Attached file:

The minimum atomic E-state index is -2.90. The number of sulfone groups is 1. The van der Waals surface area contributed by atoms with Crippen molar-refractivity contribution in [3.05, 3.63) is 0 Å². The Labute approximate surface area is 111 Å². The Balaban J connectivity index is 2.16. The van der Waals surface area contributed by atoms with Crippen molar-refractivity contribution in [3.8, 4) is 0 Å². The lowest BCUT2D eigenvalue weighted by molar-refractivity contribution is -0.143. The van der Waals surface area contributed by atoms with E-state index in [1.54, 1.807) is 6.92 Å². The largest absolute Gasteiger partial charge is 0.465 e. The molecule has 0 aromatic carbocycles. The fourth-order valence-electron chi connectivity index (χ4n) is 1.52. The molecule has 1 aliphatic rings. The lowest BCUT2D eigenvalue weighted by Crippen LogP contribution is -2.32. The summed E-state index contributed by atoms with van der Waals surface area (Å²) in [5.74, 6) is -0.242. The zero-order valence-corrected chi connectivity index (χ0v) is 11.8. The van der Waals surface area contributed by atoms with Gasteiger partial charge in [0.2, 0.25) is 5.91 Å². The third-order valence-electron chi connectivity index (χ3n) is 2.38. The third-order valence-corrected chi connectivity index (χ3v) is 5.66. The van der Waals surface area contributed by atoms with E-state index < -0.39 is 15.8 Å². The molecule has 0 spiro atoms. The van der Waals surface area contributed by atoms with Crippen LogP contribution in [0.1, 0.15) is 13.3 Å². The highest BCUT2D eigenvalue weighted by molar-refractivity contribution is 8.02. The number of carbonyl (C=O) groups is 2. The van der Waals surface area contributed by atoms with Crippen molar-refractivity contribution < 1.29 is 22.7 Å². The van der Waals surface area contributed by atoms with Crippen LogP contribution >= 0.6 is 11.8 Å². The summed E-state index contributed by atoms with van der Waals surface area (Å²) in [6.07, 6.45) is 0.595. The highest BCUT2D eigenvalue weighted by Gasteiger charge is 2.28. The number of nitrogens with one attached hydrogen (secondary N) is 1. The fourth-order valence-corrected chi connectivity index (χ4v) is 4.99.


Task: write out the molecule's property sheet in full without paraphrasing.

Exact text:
The minimum atomic E-state index is -2.90. The number of sulfone groups is 1. The van der Waals surface area contributed by atoms with Crippen molar-refractivity contribution in [3.05, 3.63) is 0 Å². The Labute approximate surface area is 111 Å². The Balaban J connectivity index is 2.16. The van der Waals surface area contributed by atoms with Crippen molar-refractivity contribution in [3.8, 4) is 0 Å². The lowest BCUT2D eigenvalue weighted by molar-refractivity contribution is -0.143. The van der Waals surface area contributed by atoms with E-state index in [1.54, 1.807) is 6.92 Å². The largest absolute Gasteiger partial charge is 0.465 e. The molecule has 0 aromatic carbocycles. The fourth-order valence-electron chi connectivity index (χ4n) is 1.52. The molecule has 1 aliphatic rings. The lowest BCUT2D eigenvalue weighted by Crippen LogP contribution is -2.32. The summed E-state index contributed by atoms with van der Waals surface area (Å²) in [5.74, 6) is -0.242. The zero-order valence-corrected chi connectivity index (χ0v) is 11.8. The van der Waals surface area contributed by atoms with Gasteiger partial charge in [0.2, 0.25) is 5.91 Å². The third-order valence-electron chi connectivity index (χ3n) is 2.38. The third-order valence-corrected chi connectivity index (χ3v) is 5.66. The van der Waals surface area contributed by atoms with E-state index < -0.39 is 15.8 Å². The molecule has 0 spiro atoms. The van der Waals surface area contributed by atoms with Crippen LogP contribution in [0.1, 0.15) is 13.3 Å². The highest BCUT2D eigenvalue weighted by molar-refractivity contribution is 8.02. The number of carbonyl (C=O) groups is 2. The van der Waals surface area contributed by atoms with Crippen molar-refractivity contribution < 1.29 is 22.7 Å². The van der Waals surface area contributed by atoms with Crippen LogP contribution >= 0.6 is 11.8 Å². The summed E-state index contributed by atoms with van der Waals surface area (Å²) in [6.07, 6.45) is 0.595. The highest BCUT2D eigenvalue weighted by Gasteiger charge is 2.28. The number of nitrogens with one attached hydrogen (secondary N) is 1. The fourth-order valence-corrected chi connectivity index (χ4v) is 4.99.